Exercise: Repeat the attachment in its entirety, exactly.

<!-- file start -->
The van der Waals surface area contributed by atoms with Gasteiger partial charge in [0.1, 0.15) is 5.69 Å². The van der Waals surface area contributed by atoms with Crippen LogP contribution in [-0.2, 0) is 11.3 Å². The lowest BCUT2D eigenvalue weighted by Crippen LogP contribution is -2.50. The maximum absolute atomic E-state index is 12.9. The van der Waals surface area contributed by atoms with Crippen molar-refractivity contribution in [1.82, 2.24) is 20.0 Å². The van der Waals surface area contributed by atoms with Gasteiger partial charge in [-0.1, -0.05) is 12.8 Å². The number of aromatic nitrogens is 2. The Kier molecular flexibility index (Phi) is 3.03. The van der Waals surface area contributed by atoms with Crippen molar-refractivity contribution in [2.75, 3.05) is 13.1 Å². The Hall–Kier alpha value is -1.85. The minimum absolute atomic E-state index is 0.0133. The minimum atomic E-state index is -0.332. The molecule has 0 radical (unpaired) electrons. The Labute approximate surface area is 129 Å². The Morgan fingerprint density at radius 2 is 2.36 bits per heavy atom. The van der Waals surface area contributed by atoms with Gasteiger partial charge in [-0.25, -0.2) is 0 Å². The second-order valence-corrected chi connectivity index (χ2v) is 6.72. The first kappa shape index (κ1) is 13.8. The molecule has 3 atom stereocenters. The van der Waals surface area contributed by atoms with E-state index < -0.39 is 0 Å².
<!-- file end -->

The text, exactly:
The van der Waals surface area contributed by atoms with Gasteiger partial charge in [0.1, 0.15) is 5.69 Å². The van der Waals surface area contributed by atoms with Crippen LogP contribution in [-0.2, 0) is 11.3 Å². The lowest BCUT2D eigenvalue weighted by Crippen LogP contribution is -2.50. The maximum absolute atomic E-state index is 12.9. The van der Waals surface area contributed by atoms with Crippen molar-refractivity contribution in [1.82, 2.24) is 20.0 Å². The van der Waals surface area contributed by atoms with Gasteiger partial charge in [-0.1, -0.05) is 12.8 Å². The number of aromatic nitrogens is 2. The Kier molecular flexibility index (Phi) is 3.03. The van der Waals surface area contributed by atoms with Crippen molar-refractivity contribution in [2.75, 3.05) is 13.1 Å². The Hall–Kier alpha value is -1.85. The minimum absolute atomic E-state index is 0.0133. The minimum atomic E-state index is -0.332. The molecule has 0 radical (unpaired) electrons. The Labute approximate surface area is 129 Å². The Morgan fingerprint density at radius 2 is 2.36 bits per heavy atom. The van der Waals surface area contributed by atoms with Gasteiger partial charge in [-0.25, -0.2) is 0 Å². The second-order valence-corrected chi connectivity index (χ2v) is 6.72. The first kappa shape index (κ1) is 13.8. The molecule has 3 atom stereocenters. The van der Waals surface area contributed by atoms with E-state index < -0.39 is 0 Å².